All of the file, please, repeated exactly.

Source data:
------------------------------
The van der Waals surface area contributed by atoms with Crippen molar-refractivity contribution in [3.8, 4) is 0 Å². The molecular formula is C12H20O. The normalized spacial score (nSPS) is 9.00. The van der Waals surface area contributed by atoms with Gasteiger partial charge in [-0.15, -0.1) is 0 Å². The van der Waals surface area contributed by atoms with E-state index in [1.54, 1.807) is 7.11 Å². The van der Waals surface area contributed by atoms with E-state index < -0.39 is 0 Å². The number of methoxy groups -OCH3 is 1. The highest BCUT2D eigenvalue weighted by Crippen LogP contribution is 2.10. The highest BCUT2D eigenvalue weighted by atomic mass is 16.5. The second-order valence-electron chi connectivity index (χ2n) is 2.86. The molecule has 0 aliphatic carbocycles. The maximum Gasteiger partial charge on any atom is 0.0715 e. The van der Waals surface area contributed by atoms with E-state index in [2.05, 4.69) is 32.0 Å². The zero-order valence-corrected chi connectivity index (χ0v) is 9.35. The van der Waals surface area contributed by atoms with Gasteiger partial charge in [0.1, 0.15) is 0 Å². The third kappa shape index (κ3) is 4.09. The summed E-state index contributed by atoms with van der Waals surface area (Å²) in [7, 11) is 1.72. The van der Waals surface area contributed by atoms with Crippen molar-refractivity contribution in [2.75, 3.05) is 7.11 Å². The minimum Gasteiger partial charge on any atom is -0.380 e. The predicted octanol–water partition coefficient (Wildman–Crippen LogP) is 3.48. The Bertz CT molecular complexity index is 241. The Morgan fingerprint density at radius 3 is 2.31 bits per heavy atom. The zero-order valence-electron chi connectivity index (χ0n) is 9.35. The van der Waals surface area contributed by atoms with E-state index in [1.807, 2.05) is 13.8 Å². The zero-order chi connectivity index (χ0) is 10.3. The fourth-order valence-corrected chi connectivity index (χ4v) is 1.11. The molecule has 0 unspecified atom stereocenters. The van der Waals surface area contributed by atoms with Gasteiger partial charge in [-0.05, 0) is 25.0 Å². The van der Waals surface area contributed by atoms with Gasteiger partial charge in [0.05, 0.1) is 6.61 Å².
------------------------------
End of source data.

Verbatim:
The van der Waals surface area contributed by atoms with Crippen molar-refractivity contribution in [3.8, 4) is 0 Å². The molecular formula is C12H20O. The normalized spacial score (nSPS) is 9.00. The van der Waals surface area contributed by atoms with Gasteiger partial charge in [-0.15, -0.1) is 0 Å². The van der Waals surface area contributed by atoms with E-state index in [1.54, 1.807) is 7.11 Å². The van der Waals surface area contributed by atoms with E-state index < -0.39 is 0 Å². The number of methoxy groups -OCH3 is 1. The highest BCUT2D eigenvalue weighted by Crippen LogP contribution is 2.10. The highest BCUT2D eigenvalue weighted by atomic mass is 16.5. The second-order valence-electron chi connectivity index (χ2n) is 2.86. The molecule has 0 aliphatic carbocycles. The maximum Gasteiger partial charge on any atom is 0.0715 e. The van der Waals surface area contributed by atoms with E-state index in [2.05, 4.69) is 32.0 Å². The zero-order valence-corrected chi connectivity index (χ0v) is 9.35. The van der Waals surface area contributed by atoms with Gasteiger partial charge in [0.1, 0.15) is 0 Å². The third kappa shape index (κ3) is 4.09. The summed E-state index contributed by atoms with van der Waals surface area (Å²) in [7, 11) is 1.72. The van der Waals surface area contributed by atoms with Crippen molar-refractivity contribution in [2.75, 3.05) is 7.11 Å². The minimum Gasteiger partial charge on any atom is -0.380 e. The predicted octanol–water partition coefficient (Wildman–Crippen LogP) is 3.48. The Bertz CT molecular complexity index is 241. The Morgan fingerprint density at radius 3 is 2.31 bits per heavy atom. The zero-order valence-electron chi connectivity index (χ0n) is 9.35. The van der Waals surface area contributed by atoms with E-state index in [1.807, 2.05) is 13.8 Å². The zero-order chi connectivity index (χ0) is 10.3. The fourth-order valence-corrected chi connectivity index (χ4v) is 1.11. The molecule has 0 unspecified atom stereocenters. The van der Waals surface area contributed by atoms with Gasteiger partial charge in [-0.05, 0) is 25.0 Å². The van der Waals surface area contributed by atoms with Gasteiger partial charge in [0.05, 0.1) is 6.61 Å².